Canada sets priorities for Arctic Council chairmanship
Canada's 2 year chairmanship of the eight-nation Arctic Council set to begin this May will be characterized by a focus on sustainable economic development, shipping pollution regulation and an emphasis on circumpolar communities, all in the service of the well-being and prosperity of the existing northern population, said Leona Aglukkaq.
Prime Minister Stephen Harper appointed Aglukkaq, who is also minister of the Canadian Northern Economic Development Agency and the minister of health, in August to be Canada's lead representative to the council.
Aglukkaq's appointment "reflects the importance Canada attaches to the north, to the Arctic Council," she added. Harper's Conservative Party has been aggressive in its assertion of a prominent Arctic role, with Harper embarking on annual northern tours and promulgating a Northern Strategy in 2007. The country also has under construction a C$720 million heavy icebreaker, the CCGS John G. Diefenbaker, that's expected to enter service in 2017.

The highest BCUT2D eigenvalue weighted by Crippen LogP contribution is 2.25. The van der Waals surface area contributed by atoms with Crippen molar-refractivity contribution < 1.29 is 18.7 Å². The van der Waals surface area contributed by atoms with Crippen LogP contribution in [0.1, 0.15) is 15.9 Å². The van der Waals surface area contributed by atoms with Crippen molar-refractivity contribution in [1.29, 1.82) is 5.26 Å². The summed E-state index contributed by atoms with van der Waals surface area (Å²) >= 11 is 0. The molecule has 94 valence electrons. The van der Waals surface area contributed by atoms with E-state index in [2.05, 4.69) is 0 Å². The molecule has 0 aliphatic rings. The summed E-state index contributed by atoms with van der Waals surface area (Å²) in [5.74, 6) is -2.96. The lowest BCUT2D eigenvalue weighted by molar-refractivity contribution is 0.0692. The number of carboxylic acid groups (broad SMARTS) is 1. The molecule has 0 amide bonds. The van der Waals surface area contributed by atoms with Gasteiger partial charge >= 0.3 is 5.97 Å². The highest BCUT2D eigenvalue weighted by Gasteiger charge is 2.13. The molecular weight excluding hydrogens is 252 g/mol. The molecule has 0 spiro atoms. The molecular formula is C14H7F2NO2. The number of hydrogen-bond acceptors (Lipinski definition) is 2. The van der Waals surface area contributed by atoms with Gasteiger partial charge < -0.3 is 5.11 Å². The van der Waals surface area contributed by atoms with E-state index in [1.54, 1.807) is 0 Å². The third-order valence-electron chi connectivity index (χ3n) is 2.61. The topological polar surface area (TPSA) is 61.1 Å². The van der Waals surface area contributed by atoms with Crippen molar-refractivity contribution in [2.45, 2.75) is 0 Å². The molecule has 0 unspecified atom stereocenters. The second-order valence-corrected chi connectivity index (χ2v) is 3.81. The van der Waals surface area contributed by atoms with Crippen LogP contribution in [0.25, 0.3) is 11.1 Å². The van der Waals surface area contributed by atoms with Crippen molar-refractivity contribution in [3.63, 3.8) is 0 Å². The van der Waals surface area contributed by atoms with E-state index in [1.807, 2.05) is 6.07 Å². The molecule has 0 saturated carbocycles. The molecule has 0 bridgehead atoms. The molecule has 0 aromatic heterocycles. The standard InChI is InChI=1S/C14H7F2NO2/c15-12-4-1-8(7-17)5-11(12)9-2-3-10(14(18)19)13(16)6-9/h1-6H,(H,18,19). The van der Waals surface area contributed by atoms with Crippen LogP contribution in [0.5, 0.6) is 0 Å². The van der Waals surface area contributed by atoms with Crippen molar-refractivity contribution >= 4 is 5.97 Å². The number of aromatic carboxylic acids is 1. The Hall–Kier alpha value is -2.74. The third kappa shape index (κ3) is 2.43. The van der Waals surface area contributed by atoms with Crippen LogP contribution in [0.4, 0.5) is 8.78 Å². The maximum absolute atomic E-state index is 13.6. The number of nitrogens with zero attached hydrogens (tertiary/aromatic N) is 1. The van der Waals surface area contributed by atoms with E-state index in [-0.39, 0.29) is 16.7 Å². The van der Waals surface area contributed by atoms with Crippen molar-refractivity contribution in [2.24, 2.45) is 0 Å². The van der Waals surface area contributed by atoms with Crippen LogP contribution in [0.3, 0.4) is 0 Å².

"The potential for wealth and job creation in the Arctic is great," Aglukkaq said in Norway. "Canada is determined to see northern communities benefit from the economic boom that is unfolding," she added; Aglukkaq, an Inuk, represents the territory of Nunavut in Parliament.
During the conference, Espen Barthe Eide, the Norwegian minister of foreign affairs, also said that by the time of a May meeting of the council where the rotating chairmanship will transfer to Canada from Sweden, council states should have agreement on the expansion of new observer states.
"My argument for opening up for more observers is that we're happy that people want to join us, because when they join our club, they're not starting another club," Eide said. "That's good, because it gives us some influence on what the topics are when it comes to managing the Arctic," he added.
- go to the 2013 Arctic Frontiers conference webpage
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